Need for direct action
"Strength does not come from physical capacity. It comes from an indomitable will." Mahatma Gandhi
"The first requisite for success is the ability to apply your physical and mental energies to one problem incessantly without growing weary." Thomas A. Edison
Some in the activist community use the term "direct action" for these events rather than demonstrations which is a term they would reserve for classical gathering people at a site, few speeches, banners, flags and son. Others use the general term "demonstrations" as a public display of group opinion (in our case to demonstrate injustice and work to reverse it). A public display can take many forms. Creativity in planning forms of visible demonstrations in fact has been common. These displays and actions can include marches, rallies, candlelight vigils, banner displays, singing, sit-ins, fasts, street theater etc. They can be silent or vocal. They can be lawful or intentionally break unjust laws (e.g. holding a demonstration after the government issues a rule banning demonstrations or trespassing on areas blocked by the army or a checkpoint).
Classic demonstrations are an effective means of letting an audience know of an injustice and thus provide pressure to reverse the injustice. Demonstrations have been the most commonly used method by the Palestinians in the past 100 years of struggle against the Zionist program. The audience is three groups: 1) supporters who need no convincing (this helps in mobilization), 2) the oppressors and their supporters to cause them to rethink their policies, and 3) all others who are either neutral or were leaning one-way or the other but not familiar enough to realize how much injustice is being perpetuated (education). Defining the audience is thus important. Understanding the motivation of even the soldiers or police we face would be important.
Even small demonstrations can be very effective if they utilize national media attention and are targeted to specific issues. For example, in Connecticut, about 20 demonstrators picketed Senator Joseph Lieberman's house as he was inside and was running for Vice President. The demonstrators were incensed at the killing of many Palestinians including the publicized killing of the child Rami Al-Durra in his father's arms in Gaza. Associate Press and local reporters covered the event. Here is what when commentator in the Harford Courant wrote about this event under the title "Senator Joe: What about Rami?"
" If ours were a thinking society, the image of a cowering Palestinian boy, first seeking cover from gunfire in his father's arms, then lying dead in the gutter, would stay with us. Through this action involving less than 20 people, we were able to make a point in the media, to the neighbors, and I also think to Lieberman (at least making him aware of our concerns). Direct action is hard work though and there are much material written on how to do it and all kinds on non-violent direct action that can be done. One site with such information is ACTUP http://www.actupny.org/documents/CDdocuments/CDindex.html
Would it move us to immediate action? Maybe not. But at a minimum, we'd reconsider our role in the Arab-Israeli conflict -- in the same way we rethought the Vietnam War upon seeing the image of a slight, naked girl fleeing the napalm attack that had already set her body afire. Still, there are some people of conscience in America.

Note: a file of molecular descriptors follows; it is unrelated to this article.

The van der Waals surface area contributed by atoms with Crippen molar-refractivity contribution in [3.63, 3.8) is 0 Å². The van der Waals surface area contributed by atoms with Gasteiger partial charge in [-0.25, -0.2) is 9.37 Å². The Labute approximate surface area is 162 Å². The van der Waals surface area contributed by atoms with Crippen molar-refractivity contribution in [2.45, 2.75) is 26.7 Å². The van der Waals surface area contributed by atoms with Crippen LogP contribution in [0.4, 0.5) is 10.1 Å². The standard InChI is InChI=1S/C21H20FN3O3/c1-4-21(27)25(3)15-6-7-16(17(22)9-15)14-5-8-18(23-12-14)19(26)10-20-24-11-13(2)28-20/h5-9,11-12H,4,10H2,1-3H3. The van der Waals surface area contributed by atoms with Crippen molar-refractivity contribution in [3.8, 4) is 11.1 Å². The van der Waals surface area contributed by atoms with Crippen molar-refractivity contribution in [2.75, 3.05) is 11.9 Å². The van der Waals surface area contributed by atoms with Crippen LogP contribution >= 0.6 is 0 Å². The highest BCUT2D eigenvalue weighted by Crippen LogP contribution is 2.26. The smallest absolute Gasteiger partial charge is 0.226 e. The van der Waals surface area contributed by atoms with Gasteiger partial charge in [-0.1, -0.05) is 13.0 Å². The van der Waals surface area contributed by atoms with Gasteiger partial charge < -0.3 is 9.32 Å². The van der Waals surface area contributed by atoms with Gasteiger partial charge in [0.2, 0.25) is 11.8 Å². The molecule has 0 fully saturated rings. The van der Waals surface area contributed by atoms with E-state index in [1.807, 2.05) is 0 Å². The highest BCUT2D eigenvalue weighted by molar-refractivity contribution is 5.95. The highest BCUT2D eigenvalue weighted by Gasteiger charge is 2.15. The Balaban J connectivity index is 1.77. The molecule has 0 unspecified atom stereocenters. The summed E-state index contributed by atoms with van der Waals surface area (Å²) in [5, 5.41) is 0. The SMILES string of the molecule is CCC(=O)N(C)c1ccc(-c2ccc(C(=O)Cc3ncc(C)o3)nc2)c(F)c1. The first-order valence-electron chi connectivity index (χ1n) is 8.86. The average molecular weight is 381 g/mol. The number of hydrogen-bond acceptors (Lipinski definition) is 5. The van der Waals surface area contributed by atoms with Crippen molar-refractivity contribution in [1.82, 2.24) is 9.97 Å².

On Sunday evening, 20 gathered peacefully in front of Joe Lieberman's rather grand, shuttered-up house on Alston Avenue in New Haven.
These members of the Palestine Right to Return Coalition (mostly Arab Americans) and the Middle East Crisis Committee (mostly Jews) weren't hoping for much -- just a few words.
They weren't even singling him out because he's the Democratic nominee for vice president, says Mazin Qumsiyeh, an associate professor of genetics at Yale. "But he is our senator."
Before they could get to the doorbell, a spit-and-polish-looking fellow with an earpiece, who had to be Secret Service but wouldn't say what he was, came out.
Middle East Crisis Committee head Stan Heller asked the Secret Service man to ask the senator to come out or allow one of their group in, but Heller didn't get a yes or a no.
Nor did a couple of Lieberman's neighbors, who came out of their houses to express solidarity with the demonstrators (and identified themselves as Jewish). Nothing left to do but give the guy a flier to pass on to Lieberman, hoping that might lure him out for a moment. The flier was headlined "STOP THE MASSACRES OF PALESTINIAN CIVILIANS."
Here is what the National Catholic Reporter wrote in an article titled "Palestinian-Americans take to streets" (By KATHRYN CASA)
Hundreds in Hartford, Conn., thousands in Washington, tens of thousands in New York. Palestinian-Americans have been taking to the streets in record numbers to protest what they see as Israel's most recent excessive use of force against Palestinians in the West Bank and Gaza. But there is a subtext to this new movement. It resonates among them like the low buzz from a distant beehive: Al-Awda, Arabic for "The Return." ..... In Connecticut, self-professed "cyber-activist" Mazin Qumsiyeh chairs the media committee of the Palestine Right to Return Coalition whose prolific e-group's messages are exchanged among some 1,500 recipients. "People got dispirited and didn't do very much in the '90s, but this is changing," he said, noting that an estimated 20,000 people turned out to rally for Palestinian rights in New York Oct. 13, ... http://www.natcath.com/NCR_Online/archives/111000/111000f.htm
Here we will try to cover just some highlights of direct actions.